If Someone Gets A Default Judgment Against You...
by Richard Fonfrias, J.D. Chicago's Financial Rescue & Bankruptcy Lawyer Fonfrias Law Group, LLCDefault Judgment: A default judgment is a court-ordered judgment against you for failing to respond to a lawsuit. When the plaintiff - the company or person who sued you - gets a default judgment against you, the plaintiff or his lawyer can use the judgment to put a lien on your home and property or to garnish your wages.
Why did the court issue a default judgment against you?
When the City of Chicago believes that you have violated an ordinance, it will serve you (by mail or in person) with a Notice of Violation. This notice tells you that you have the right to request a hearing to argue against the violation. If you do not request a hearing, then a hearing officer will enter a Default Judgment against you based on the evidence presented in the Notice of Violation. In most cases of default, the city asks the hearing officer to impose the maximum fine allowed by law.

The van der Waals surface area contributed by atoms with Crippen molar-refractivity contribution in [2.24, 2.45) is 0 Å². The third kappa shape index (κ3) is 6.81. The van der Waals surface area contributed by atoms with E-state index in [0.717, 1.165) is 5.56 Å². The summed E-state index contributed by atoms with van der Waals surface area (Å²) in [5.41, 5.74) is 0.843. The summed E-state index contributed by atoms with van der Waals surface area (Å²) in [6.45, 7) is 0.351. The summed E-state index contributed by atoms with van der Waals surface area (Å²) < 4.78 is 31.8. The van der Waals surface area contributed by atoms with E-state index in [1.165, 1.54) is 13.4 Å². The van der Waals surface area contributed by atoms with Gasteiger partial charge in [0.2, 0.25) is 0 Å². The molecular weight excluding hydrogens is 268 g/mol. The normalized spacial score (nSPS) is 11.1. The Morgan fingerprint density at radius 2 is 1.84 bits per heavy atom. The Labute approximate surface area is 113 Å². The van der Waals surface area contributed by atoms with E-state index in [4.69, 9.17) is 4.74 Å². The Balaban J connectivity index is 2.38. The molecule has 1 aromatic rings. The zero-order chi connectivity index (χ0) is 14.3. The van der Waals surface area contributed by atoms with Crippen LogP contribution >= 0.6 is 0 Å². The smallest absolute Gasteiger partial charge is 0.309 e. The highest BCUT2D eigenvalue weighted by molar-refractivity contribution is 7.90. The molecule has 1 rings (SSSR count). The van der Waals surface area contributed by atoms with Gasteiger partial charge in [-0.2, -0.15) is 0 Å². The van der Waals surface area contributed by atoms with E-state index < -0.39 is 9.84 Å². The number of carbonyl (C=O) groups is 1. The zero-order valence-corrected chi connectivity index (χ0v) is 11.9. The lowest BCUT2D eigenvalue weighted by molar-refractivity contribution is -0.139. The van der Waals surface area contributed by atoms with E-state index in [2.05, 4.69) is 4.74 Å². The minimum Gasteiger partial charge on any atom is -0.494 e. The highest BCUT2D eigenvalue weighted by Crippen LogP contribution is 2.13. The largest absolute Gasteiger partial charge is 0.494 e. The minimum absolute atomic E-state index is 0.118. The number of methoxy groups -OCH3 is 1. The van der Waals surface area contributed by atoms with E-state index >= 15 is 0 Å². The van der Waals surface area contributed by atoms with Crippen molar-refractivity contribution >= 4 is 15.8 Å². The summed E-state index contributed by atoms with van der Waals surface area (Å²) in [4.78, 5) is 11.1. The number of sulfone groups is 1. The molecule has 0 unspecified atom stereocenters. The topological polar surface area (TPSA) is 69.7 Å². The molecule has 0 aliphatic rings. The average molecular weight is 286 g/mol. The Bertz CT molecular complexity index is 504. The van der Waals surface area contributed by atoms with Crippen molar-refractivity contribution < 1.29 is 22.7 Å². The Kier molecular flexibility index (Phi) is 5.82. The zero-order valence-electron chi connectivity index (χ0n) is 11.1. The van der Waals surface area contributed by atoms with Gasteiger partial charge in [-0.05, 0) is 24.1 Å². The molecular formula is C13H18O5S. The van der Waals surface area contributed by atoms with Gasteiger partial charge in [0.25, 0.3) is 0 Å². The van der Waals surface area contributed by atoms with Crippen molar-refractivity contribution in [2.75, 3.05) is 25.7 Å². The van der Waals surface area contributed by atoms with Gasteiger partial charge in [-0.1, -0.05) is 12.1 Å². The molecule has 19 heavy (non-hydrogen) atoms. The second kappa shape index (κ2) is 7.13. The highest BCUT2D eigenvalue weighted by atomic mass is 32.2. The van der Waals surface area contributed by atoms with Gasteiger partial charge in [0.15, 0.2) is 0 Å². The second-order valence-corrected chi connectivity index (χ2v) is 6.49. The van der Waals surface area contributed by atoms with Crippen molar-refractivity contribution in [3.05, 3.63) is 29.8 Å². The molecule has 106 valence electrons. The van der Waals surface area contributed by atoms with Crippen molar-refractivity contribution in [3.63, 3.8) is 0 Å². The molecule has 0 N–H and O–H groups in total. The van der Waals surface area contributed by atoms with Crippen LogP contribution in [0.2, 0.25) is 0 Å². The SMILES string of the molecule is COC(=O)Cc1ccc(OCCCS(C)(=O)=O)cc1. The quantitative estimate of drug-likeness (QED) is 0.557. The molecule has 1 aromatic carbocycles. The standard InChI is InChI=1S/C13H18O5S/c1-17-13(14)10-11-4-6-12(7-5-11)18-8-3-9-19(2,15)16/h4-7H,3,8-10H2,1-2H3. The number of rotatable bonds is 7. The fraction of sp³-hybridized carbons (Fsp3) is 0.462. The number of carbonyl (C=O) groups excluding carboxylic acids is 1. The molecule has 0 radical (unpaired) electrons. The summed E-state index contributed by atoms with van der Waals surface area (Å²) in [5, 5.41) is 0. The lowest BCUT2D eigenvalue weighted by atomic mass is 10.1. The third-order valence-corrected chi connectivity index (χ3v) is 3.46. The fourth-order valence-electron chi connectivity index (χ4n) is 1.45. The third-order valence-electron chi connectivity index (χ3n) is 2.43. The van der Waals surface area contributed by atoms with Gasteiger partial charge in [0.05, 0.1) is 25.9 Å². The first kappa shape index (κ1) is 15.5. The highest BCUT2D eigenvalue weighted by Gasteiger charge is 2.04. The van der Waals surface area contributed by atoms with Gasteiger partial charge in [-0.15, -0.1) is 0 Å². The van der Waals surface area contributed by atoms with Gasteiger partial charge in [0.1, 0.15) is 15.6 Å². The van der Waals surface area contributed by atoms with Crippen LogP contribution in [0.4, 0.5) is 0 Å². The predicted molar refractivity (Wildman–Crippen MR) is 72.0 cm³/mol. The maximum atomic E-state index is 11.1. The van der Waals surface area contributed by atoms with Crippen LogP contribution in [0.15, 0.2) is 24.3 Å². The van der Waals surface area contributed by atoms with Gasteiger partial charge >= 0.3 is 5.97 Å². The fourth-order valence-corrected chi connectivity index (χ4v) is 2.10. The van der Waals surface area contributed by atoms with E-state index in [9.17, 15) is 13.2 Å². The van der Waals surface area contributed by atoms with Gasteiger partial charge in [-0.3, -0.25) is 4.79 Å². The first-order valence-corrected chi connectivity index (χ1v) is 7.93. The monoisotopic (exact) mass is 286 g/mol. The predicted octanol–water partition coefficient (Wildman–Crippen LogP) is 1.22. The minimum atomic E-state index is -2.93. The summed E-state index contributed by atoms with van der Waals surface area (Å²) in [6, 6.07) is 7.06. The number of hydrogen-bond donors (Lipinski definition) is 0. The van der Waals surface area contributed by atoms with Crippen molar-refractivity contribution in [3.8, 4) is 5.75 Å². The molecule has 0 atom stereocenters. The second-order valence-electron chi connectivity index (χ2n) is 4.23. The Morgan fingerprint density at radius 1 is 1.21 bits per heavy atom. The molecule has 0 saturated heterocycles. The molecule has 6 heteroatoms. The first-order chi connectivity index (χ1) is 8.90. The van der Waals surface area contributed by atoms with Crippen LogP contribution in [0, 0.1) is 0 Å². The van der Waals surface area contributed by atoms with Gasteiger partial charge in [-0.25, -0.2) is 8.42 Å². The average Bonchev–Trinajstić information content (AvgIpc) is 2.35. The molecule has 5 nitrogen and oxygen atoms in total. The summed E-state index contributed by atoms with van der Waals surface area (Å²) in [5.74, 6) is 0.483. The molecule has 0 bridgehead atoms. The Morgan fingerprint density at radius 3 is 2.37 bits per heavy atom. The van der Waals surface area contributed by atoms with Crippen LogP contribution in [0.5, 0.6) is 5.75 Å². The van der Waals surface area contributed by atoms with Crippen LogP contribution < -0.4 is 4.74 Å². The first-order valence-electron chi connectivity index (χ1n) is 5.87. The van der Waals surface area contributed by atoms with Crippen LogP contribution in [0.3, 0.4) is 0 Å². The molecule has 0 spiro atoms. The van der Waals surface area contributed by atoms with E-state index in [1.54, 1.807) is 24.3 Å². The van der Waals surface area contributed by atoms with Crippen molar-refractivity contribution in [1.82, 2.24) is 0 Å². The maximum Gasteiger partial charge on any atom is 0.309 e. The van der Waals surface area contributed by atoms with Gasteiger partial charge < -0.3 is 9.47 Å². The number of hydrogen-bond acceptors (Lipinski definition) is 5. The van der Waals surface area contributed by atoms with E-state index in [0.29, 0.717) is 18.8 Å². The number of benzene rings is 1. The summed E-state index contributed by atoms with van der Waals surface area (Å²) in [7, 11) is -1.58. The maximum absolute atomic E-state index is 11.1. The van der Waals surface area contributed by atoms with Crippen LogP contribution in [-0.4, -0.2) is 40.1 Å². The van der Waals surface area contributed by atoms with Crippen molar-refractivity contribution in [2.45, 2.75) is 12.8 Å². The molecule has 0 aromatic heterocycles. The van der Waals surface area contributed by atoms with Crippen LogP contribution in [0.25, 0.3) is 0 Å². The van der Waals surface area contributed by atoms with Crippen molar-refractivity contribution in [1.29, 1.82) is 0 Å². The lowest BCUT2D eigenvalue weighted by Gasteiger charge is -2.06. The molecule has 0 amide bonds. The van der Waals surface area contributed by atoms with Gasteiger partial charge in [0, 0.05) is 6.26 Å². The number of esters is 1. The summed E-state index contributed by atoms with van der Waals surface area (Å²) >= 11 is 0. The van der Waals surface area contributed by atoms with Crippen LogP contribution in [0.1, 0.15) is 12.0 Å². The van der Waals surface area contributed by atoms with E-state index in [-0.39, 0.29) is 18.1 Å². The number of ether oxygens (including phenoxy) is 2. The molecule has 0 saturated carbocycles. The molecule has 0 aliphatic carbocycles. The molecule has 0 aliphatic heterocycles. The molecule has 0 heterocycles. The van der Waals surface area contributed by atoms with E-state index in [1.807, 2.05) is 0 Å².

How do you void (cancel) the default judgment against you?
If you have a good reason for not responding to the Notice of Violation, then you can file a Motion to Set-Aside a Default Judgment with the Department of Administrative Hearings. If your motion is granted, you will receive the time, date and place for your hearing.
At your hearing, your motion to void the default judgment might be granted if you (1) missed the hearing for a good reason; (2) have good reason to believe that the Notice went to the wrong address ; or (3) believe that the city cited the wrong person, business or property.
If your motion to set-aside the default judgment is granted, then your hearing on the violation will be held immediately. So make sure you bring everything you have to defend against the notice of violation, such as documents, photos and receipts.
Make sure you follow all of the instructions to the letter.
Your motion to set-aside the default judgment will not be granted automatically.You must file your motion on time and provide a good reason why you did not respond to the Notice of Violation.Contact the Chicago Department of Administrative Hearings for complete details.